A prisons officer who is in custody awaiting trial for the murder of his wife was taken to the bank by his colleagues to transact business.
And that became a big issue for the Joint Select Committee on National Security on Thursday.
Was this a big deal? Was this the first time that this has happened?
So why did prison authorities feel the need to take this murder accused to a bank to conduct private business, without informing the police, with no handcuffs on, during bank hours on a month-end Friday when many people are paid?
The man appeared with no uniformed security and coincidentally happens to be a prisons officer who was charged with killing his wife in 2009.
The trial is yet to begin.
Even worse was the fact that the victim’s parents, who are witnesses in the case, happened to be in the Port of Spain bank at the same time.
An issue came up about whether this prisons officer was shown favoritism. UNC Senator Wayne Sturge said this treatment was not given to Jerome Henry when he was charged and remanded in custody for wilful neglect of a child, and not given permission to attend the funeral service of his five-year-old child.
Henry was allowed to view the body and was given a funeral program and according to committee chairman Fitzgerald Hinds (who declared his interest) was hustled out of the funeral home.
Hinds asked questions:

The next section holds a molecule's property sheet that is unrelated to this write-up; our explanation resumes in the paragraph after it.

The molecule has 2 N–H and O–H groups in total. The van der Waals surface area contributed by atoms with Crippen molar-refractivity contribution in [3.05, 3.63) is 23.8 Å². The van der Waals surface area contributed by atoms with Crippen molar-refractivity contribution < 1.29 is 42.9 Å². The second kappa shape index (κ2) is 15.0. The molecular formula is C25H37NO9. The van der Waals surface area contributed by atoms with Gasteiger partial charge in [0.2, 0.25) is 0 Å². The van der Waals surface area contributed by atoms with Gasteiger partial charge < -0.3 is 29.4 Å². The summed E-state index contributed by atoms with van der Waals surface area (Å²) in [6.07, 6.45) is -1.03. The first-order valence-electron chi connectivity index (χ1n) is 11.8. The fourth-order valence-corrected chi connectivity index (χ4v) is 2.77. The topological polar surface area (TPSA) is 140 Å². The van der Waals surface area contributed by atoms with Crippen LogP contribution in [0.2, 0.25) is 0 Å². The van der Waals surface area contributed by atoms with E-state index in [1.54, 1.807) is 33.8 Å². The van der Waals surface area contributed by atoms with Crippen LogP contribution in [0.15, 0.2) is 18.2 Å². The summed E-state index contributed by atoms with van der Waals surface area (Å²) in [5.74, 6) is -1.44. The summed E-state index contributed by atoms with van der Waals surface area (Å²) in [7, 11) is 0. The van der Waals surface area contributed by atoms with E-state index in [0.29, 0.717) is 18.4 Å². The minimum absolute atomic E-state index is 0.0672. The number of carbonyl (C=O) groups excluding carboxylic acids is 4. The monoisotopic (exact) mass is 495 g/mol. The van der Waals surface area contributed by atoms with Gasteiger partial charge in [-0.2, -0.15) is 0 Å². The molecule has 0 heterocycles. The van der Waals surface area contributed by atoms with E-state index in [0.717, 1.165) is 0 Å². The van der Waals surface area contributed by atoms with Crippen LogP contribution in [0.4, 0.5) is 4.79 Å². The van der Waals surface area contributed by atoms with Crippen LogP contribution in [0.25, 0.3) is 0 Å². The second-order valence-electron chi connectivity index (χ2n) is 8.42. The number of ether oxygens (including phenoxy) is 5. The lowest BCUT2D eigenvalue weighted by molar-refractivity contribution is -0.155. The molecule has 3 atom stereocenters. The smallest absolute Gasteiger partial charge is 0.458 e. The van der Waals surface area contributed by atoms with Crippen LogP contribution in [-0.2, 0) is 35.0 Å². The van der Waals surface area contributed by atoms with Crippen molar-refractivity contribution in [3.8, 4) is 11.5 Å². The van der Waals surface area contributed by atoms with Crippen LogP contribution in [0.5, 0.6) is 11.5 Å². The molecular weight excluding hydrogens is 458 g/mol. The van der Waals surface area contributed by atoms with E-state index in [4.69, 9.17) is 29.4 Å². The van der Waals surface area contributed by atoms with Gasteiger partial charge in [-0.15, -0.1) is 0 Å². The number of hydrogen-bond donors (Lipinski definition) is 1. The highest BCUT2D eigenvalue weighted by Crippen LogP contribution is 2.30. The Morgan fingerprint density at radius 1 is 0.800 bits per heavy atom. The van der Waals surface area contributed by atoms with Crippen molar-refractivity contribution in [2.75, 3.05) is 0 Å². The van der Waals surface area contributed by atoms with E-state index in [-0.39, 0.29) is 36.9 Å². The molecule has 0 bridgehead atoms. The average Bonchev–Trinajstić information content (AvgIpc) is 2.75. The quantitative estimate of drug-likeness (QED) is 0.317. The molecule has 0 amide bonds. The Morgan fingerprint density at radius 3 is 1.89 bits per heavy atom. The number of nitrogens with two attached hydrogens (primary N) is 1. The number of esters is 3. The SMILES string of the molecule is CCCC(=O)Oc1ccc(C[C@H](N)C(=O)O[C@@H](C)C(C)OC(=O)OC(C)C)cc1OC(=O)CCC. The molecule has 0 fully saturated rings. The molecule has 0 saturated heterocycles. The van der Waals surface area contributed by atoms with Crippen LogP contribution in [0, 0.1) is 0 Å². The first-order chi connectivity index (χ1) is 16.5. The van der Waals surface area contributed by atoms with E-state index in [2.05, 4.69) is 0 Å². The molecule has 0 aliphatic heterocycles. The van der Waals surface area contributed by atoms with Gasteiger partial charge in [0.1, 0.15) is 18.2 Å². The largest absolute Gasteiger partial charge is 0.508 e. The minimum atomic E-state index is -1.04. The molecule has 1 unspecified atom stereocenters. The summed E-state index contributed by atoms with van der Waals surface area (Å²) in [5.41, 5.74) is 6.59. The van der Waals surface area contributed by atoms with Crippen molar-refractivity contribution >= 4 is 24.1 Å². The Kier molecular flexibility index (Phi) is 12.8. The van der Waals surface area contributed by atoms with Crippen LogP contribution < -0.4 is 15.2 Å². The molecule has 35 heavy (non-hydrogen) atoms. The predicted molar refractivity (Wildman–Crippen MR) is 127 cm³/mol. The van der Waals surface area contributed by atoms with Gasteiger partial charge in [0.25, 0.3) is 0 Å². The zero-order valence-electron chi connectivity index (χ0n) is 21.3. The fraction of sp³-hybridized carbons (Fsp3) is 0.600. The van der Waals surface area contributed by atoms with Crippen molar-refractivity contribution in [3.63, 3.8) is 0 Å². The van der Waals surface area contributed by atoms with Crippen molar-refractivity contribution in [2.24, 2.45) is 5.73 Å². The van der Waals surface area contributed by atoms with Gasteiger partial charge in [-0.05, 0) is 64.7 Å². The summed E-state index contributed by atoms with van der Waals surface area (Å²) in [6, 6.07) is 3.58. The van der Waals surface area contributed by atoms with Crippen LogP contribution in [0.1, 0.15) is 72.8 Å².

“You did not contemplate the possibility of him interfacing with relatives of the deceased?
The (family members) did not see uniformed security. Was the police present?
“No sir,” said Prisons Service Chief Welfare Officer Hayden Walcott.
“Were any members of the Defence Force present?” Hinds asked.
“No sir,” Walcott responded.
“So you can imagine that someone seeing him, knowing him and knowing the reason why he was incarcerated, must be astounded to see him on his own, transacting a financial affair in a bank,” Hinds added.
Hinds continued, “In the contemplation of the risk, did you consider at all the effect that his presence in the circumstances just described would have had on witnesses in that matter or witnesses in the criminal justice system generally who would be affronted by this situation?”
JSC member, Michael De Freitas, added, “The Prison Service took it upon themselves to determine that this was such an important transaction that it would put all these people at risk.’
De Freitas noted he had seen prisoners being transported between Trinidad and Tobago on the boat in handcuffs in the presence of other passengers.
However, in response to questions from the committee, Walcott said there were nine instances of inmates being taken to the bank.
Of the nine, eight were inmates of the Youth Training Centre (YTC) who were OJTs and were required by the OJT program to have bank accounts (into which money can be paid). The only adult inmate who was allowed to go to the bank was the murder accused, who is a prisons officer.
Walcott said this accused, unlike most other adult prisoners, continued to be paid a salary and therefore had an account.
In response to questions, Walcott also said this was the third occasion in which the murder accused had been taken to the bank.
He said the murder accused had operated his account through a power of attorney from 2010 to November 2016 when the bank advised that it could not transact business with this power of attorney.
Walcott stated further it was because the inmate needed the money for his legal fees and to support his child that he had to go to the bank.